Saturday, November 27, 2010

Two Thanksgiving Dinners

On the actual Thanksgiving day we were hosted by Kim and Gregg. Kim made lots of delicious food! Mark brought a loaf of bread and I made this turkey cake:

It's a flourless raspberry chocolate cake.

The next day, Mark and I thought we should also celebrate with our own traditional Thanksgiving dinner:

Stuffing, cranberry-orange sauce, gravy, turkey's insides, stuffed turkey, candied yams.

The turkey is made of seitan:

And it is stuffed:

The poor thing had to watch us first eat is insides, then cut him and eat his sides....

Sunday, November 21, 2010

Greek Zucchini Pie

We got some Bulgarian Feta cheese. It tastes somewhat rancid. Apparently, that's normal, but we still find it hard to ingest. So I looked for a recipe that would use it as a non-major ingredient, and also include the 2 zucchinis I had in the fridge. Luckily, such recipe indeed exists, and it is superb! Both easy to make, and yummy, and the Feta's rancidness is greatly diminished.

Since I only had 2 zucchinis, I scaled it down a bit, but other than that I followed the recipe quite faithfully.

Saturday, September 11, 2010

Chia seeds

What a nice little seed!
I like soaking a tablespoon of them in about 1/4 cup water and leave it in the fridge for 20 minutes, then add them to a melon shake and drink it right before going for an energetic jog.

If I had a smoothie joint, I would definitely offer this little, energy-filled, boba replacement...

Wednesday, July 14, 2010

Coconut Potatoes

A few weeks ago I wanted to make something with potatoes and coconut milk. A google image search produced this Indian casserole (after sifting through all the mashed sweet potatoes with coconut milk). I omitted the mushrooms, simply because I didn't have them, but otherwise, I made it as recommended. They turned out really good - spicy and creamy, and they go well with naan.

Here's how it was done:
You can get the chili-vinegar paste from an Indian grocery store, but it's a lot more fun to make it yourself. Just put the following ingredients in a food processor:
  • 1/4 c dried red chilies
  • 2 T wine vinegar
  • 1 t tamarind paste
  • 1/2 t cumin seeds
  • 1/2 t peppercorns
  • 1/2 turmeric
  • 1 t roasted garlic
  • a small chunk of ginger (~1 cm)
  • a sprinkle of cinnamon
Puree everything, and your casserole is pretty much done!
Next you will need potatoes (I used about 6 medium to small potatoes), and some green onions (I used 4 big ones from our garden). Amounts may vary according to your needs and taste.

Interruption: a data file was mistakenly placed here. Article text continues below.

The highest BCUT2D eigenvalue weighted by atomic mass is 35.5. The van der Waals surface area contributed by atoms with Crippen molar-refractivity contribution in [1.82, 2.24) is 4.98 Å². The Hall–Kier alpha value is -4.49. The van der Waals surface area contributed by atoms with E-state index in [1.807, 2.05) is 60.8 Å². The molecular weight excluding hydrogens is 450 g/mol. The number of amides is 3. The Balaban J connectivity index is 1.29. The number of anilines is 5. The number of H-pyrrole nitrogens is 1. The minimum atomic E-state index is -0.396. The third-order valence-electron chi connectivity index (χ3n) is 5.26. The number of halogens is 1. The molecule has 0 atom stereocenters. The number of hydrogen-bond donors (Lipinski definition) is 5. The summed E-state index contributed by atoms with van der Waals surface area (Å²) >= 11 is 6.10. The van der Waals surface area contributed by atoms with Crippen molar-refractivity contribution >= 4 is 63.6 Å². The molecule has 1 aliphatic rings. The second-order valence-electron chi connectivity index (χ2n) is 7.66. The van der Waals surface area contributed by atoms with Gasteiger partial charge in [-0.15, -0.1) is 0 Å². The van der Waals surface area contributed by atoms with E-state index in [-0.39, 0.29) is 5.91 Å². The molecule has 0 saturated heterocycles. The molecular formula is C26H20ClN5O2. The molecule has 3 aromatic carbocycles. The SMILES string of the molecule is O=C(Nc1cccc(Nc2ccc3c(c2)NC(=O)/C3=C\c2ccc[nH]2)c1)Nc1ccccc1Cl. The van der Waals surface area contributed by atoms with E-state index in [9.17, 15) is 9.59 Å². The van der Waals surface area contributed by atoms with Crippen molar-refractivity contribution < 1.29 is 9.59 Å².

• Mix 1-2 T of the paste with a can of coconut milk, add some salt to taste.
  • Layer potato slices in a casserole dish
  • Sprinkle chopped green onions
  • Pour 1/3 of chili-coconut mix
  • Repeat twice more
  • Bake at 350 degrees F for about 1 hour
A few days ago I made a summer version of this dish -- a lot less baking time -- by dicing the potatoes, and cooking them in the microwave for about 5 minutes in a covered bowl with a few drops of water. Then I cooked them on the stove with the coconut-chili mix and the green onions in a large pan for a few more minutes. It was much faster, especially since I already had prepared chili paste.

Monday, June 21, 2010

Candle Nuts

Mark's recent visit to Tempe -- and thus to our favorite Asian market -- resulted in a small bag of weird nuts - candle nuts. We tried them - they didn't taste very good. So I looked it up and found that they are mostly used as a thickening agent in Indonesian sauces. The most appealing - and least meaty - recipe I found was that of egg sambal. It seemed simple enough and didn't require too many weird ingredients. Still I had to modify it, and the result was very tasty.

Here's how I made it:

Put 4 eggs to boil.
In a medium pan I heated up 2 T peanut oil, and sauteed:
  • 1/2 onion, finely chopped
  • 1 t roasted garlic (can substitute with some crushed garlic)
  • 1 t grated ginger (instead of the galanga root)
  • 1 T vegetarian red curry paste (figured it would be an excellent substitute for shrimp paste and red chilies)
  • 1 t tamarind paste (instead of sugar and lime juice)
  • 1/2 cup coconut milk
  • 6 candle nuts, ground (I used mortar and pestle, and it worked wonderfully!)
That's it! It's ready in minutes. The only thing that took too much time was peeling the darn eggs!
To accompany the sambal, I made Mark prepare pizza dough, of which he rolled out 5 pita-sized rounds, rubbed them in oil, and I cooked them in a small non-stick pan. They came out so soft and delicious, and were perfect for the sambal.

Wednesday, June 2, 2010

Best Palak Paneer EVER!

As the title suggests, this is by far the best palak paneer I have ever had. I had a few store bought ones, I had some in restaurants, and it never really appealed to me all that much. There were plenty of Indian dishes far better than this. I even tried making one myself, and it wasn't anything more than blah. But this time - with a food processor on hand, not forgetting to add the cashews, and using our own grown spinach - it came out SO much better!
I followed this easy-to-follow recipe from Mahanandi, with some home-made paneer.
The only thing I was missing was the cilantro-ginger-garlic paste, so I made it from scratch by processing a few garlic cloves, some cilantro leaves, and a small piece of ginger - at rough ratios of 3-2-1, and I have no idea how it compares. But who cares? The overall result was delicious.

Don't put in too many salted cashews!!

Needless to say we had it with yummy fluffy naans that Mark baked.

Wednesday, May 5, 2010

Wild Thing